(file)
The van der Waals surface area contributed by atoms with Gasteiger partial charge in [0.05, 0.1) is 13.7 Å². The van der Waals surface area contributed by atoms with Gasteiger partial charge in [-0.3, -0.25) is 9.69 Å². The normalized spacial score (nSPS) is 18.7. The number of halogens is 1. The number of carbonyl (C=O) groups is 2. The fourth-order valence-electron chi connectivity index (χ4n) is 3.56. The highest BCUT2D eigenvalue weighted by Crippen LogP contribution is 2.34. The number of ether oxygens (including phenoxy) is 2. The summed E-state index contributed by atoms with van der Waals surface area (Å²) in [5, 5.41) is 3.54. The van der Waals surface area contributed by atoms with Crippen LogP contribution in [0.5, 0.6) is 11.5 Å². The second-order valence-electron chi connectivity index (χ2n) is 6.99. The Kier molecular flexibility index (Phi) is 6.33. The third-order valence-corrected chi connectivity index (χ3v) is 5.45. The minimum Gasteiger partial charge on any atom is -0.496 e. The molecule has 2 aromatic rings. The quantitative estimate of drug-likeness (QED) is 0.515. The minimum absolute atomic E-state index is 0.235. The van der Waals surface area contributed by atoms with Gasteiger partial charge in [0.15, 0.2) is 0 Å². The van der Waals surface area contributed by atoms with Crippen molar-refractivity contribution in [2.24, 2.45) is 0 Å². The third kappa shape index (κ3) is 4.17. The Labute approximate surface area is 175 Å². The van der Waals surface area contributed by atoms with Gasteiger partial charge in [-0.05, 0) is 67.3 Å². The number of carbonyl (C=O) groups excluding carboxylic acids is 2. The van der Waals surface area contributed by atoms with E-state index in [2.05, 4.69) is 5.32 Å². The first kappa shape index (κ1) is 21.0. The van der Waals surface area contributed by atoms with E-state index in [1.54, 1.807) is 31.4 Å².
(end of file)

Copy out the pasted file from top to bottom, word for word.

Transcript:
The van der Waals surface area contributed by atoms with Gasteiger partial charge in [0.05, 0.1) is 13.7 Å². The van der Waals surface area contributed by atoms with Gasteiger partial charge in [-0.3, -0.25) is 9.69 Å². The normalized spacial score (nSPS) is 18.7. The number of halogens is 1. The number of carbonyl (C=O) groups is 2. The fourth-order valence-electron chi connectivity index (χ4n) is 3.56. The highest BCUT2D eigenvalue weighted by Crippen LogP contribution is 2.34. The number of ether oxygens (including phenoxy) is 2. The summed E-state index contributed by atoms with van der Waals surface area (Å²) in [5, 5.41) is 3.54. The van der Waals surface area contributed by atoms with Crippen LogP contribution in [0.5, 0.6) is 11.5 Å². The second-order valence-electron chi connectivity index (χ2n) is 6.99. The Kier molecular flexibility index (Phi) is 6.33. The third-order valence-corrected chi connectivity index (χ3v) is 5.45. The minimum Gasteiger partial charge on any atom is -0.496 e. The molecule has 2 aromatic rings. The quantitative estimate of drug-likeness (QED) is 0.515. The minimum absolute atomic E-state index is 0.235. The van der Waals surface area contributed by atoms with Gasteiger partial charge in [0.15, 0.2) is 0 Å². The van der Waals surface area contributed by atoms with Crippen molar-refractivity contribution in [2.24, 2.45) is 0 Å². The third kappa shape index (κ3) is 4.17. The Labute approximate surface area is 175 Å². The van der Waals surface area contributed by atoms with Gasteiger partial charge in [-0.05, 0) is 67.3 Å². The number of carbonyl (C=O) groups excluding carboxylic acids is 2. The van der Waals surface area contributed by atoms with E-state index in [2.05, 4.69) is 5.32 Å². The first kappa shape index (κ1) is 21.0. The van der Waals surface area contributed by atoms with E-state index in [1.54, 1.807) is 31.4 Å².